In contrast, in 2023, five years after the April explosion, what evidence does the Ortega camp have against the UCA? Where is the evidence of terrorism sheltered within the UCA, on which the female Ortega minion based her decision to authorize the theft? In five years, with all the tools of political espionage at their disposal, the Ortega regime was unable to present any evidence that the UCA’s halls were used to prepare any armed actions intended to instill terror indiscriminately among the population for political objectives.

The only thing the UCA authorities can be accused of is having opened their gates to give shelter to the population fleeing the massacre perpetrated by the snipers under orders from the dictatorship. What did they want? For them to deny all assistance, like the hospitals did, by order of the tyrants? To these “accusations” they could add the support of their rector, Father Idiaquez, for the national dialogue to find a peaceful way out of the crisis, in the same constructive spirit displayed by other academic authorities from other universities. Calling a bet on negotiation and peace, “terrorism”, can only be the fruit of unhinged minds, where everything is backwards, without any ethical or moral references tied to life and the common good. As with other authoritarian regimes, the excuse used is nothing but a smokescreen to dress in legal clothing their crushing of public liberties.

The UCA has been stolen because of what it signifies and has signified in the national life – a center of thinking, unconnected to the oppressors’ project. That’s why it deserved to disappear, because the regime was convinced that every day that it remained on its feet was a slap in their face. However, there are other reasons as well: ideological and economic.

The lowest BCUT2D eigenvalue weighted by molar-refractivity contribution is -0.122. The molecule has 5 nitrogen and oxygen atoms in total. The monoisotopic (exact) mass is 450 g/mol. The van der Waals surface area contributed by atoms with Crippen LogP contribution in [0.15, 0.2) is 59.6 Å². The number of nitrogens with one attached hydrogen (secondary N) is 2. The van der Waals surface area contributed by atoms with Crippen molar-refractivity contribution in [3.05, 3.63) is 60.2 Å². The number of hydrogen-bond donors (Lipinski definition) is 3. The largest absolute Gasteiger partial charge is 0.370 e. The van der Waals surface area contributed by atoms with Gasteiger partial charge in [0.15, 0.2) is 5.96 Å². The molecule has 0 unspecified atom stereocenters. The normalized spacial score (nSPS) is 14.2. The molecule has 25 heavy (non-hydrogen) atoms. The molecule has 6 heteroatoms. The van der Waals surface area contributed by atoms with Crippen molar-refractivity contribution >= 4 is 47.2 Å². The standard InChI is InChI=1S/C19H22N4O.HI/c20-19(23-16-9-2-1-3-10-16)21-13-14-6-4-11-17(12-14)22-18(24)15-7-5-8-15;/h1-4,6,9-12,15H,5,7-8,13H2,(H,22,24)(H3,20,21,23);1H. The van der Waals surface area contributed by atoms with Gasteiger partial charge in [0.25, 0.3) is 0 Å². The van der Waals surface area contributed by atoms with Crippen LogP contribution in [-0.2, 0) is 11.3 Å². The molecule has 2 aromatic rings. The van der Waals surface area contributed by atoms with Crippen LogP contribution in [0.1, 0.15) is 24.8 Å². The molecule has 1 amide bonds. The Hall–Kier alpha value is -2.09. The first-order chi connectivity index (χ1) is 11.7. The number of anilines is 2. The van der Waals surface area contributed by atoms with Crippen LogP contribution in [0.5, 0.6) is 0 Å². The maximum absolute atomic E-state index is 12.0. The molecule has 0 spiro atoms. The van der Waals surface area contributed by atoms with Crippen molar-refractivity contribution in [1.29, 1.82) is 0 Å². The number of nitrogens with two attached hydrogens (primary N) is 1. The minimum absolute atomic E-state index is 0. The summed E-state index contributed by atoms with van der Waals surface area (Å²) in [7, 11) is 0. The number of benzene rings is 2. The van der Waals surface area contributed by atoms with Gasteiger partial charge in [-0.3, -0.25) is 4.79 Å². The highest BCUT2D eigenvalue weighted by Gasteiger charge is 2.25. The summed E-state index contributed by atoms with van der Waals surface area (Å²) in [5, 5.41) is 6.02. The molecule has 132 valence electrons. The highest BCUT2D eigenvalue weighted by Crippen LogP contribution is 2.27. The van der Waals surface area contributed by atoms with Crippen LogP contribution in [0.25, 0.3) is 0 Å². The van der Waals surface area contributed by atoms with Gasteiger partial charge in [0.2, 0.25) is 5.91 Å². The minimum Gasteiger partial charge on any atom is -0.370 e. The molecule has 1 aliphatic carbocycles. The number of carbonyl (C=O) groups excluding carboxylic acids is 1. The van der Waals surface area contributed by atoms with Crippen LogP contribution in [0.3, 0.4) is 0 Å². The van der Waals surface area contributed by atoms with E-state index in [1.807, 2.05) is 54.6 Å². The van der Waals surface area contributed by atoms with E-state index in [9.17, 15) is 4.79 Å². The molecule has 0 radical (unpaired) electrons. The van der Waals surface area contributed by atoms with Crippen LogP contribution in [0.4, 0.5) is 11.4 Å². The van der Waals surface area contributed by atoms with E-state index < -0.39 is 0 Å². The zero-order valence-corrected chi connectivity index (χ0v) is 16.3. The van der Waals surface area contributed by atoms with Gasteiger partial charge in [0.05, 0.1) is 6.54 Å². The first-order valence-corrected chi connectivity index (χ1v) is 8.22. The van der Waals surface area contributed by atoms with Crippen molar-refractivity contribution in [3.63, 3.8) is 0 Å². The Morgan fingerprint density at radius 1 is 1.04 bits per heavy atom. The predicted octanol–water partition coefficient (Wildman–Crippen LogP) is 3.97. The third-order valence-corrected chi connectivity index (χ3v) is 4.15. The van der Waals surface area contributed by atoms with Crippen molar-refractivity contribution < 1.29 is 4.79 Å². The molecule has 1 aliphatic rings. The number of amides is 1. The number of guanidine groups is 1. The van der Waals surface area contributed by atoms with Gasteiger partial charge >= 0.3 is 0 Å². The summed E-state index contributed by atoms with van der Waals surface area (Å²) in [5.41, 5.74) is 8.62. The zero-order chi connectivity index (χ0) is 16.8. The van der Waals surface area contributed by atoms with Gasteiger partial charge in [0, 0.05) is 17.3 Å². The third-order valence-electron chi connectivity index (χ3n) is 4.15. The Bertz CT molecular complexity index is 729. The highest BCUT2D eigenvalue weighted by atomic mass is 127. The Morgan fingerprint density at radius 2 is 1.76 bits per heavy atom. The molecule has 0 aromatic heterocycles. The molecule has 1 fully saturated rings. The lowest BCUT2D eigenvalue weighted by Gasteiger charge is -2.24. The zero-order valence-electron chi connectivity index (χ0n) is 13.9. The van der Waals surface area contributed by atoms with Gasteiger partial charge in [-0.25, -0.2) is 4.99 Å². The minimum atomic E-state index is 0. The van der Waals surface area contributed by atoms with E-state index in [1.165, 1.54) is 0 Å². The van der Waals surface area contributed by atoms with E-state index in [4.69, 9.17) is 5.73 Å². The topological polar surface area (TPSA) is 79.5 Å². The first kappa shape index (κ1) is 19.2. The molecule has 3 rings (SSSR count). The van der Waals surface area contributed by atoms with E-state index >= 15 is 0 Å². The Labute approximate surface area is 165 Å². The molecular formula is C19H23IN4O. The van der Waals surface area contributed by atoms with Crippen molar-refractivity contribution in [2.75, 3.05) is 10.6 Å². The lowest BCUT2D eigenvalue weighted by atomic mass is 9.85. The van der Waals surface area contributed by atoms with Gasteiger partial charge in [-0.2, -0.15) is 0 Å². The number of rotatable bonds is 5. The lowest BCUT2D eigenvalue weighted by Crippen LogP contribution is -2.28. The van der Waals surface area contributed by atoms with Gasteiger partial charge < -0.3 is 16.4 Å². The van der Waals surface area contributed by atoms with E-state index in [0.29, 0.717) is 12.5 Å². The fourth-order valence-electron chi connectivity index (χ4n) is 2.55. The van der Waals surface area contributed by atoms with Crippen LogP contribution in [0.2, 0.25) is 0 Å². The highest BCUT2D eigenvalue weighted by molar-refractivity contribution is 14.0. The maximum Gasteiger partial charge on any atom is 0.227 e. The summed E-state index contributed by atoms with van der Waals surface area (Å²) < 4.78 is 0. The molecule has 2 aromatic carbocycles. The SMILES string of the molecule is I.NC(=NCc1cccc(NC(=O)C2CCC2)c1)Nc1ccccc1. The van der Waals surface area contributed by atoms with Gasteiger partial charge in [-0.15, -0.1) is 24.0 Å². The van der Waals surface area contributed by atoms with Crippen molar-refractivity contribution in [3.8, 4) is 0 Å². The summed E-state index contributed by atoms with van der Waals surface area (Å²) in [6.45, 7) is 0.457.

The ideological reason could be found behind the persecution unleashed against the Catholic Church and the short-term pretension of establishing their own church, one that would be complacent with the outrages of the governing family. The economic reasons are more evident, given the economic value of the UCAs main campus and all that it contains: laboratories, libraries, documentation centers and the Historic Institute, to name just some. What might be the total economic value of everything they’re stealing? It’s no coincidence that the first thing they did was to immobilize all the assets attached to the UCA. What member of the Ortega-Murillo family or front man will be the recipient of this juicy pie?

With the theft of the UCA, they’re also sending a definitive message to society: in Nicaragua, as in the worst of the dystopian worlds, it’s dangerous to think for yourself, just as it’s dangerous to profess any other religion that isn’t the one the high priestess has authorized.

As for the henchwoman’s ruling for confiscation – a woman who, paradoxically, graduated from the UCA – the only thing she failed to do was to stage a gran finale by declaiming the same words as that monster of Spanish fascism: “Death to intelligence!”

The fanatics may erase the name “Central American University” from the façade and resort opportunistically to the memory of one who died fighting the Somoza dictatorship, but they’ll never be able to erase the echo of the words of Xabier Gorostiaga, calling on his classes to be ambitious for knowledge and innovation as their best bet for a better future. A promise that those who have confiscated the UCA with aspirations of restoring the Dark Ages and mediocrity can never fulfill. Those who fear the future always prefer taking refuge in the past.  

When the shadows who have stolen these installations have finally gone, we will recover it and send to the garbage bin of history the monsters who today try and cover up such a shameless robbery.

Read more from Nicaragua here on Havana Times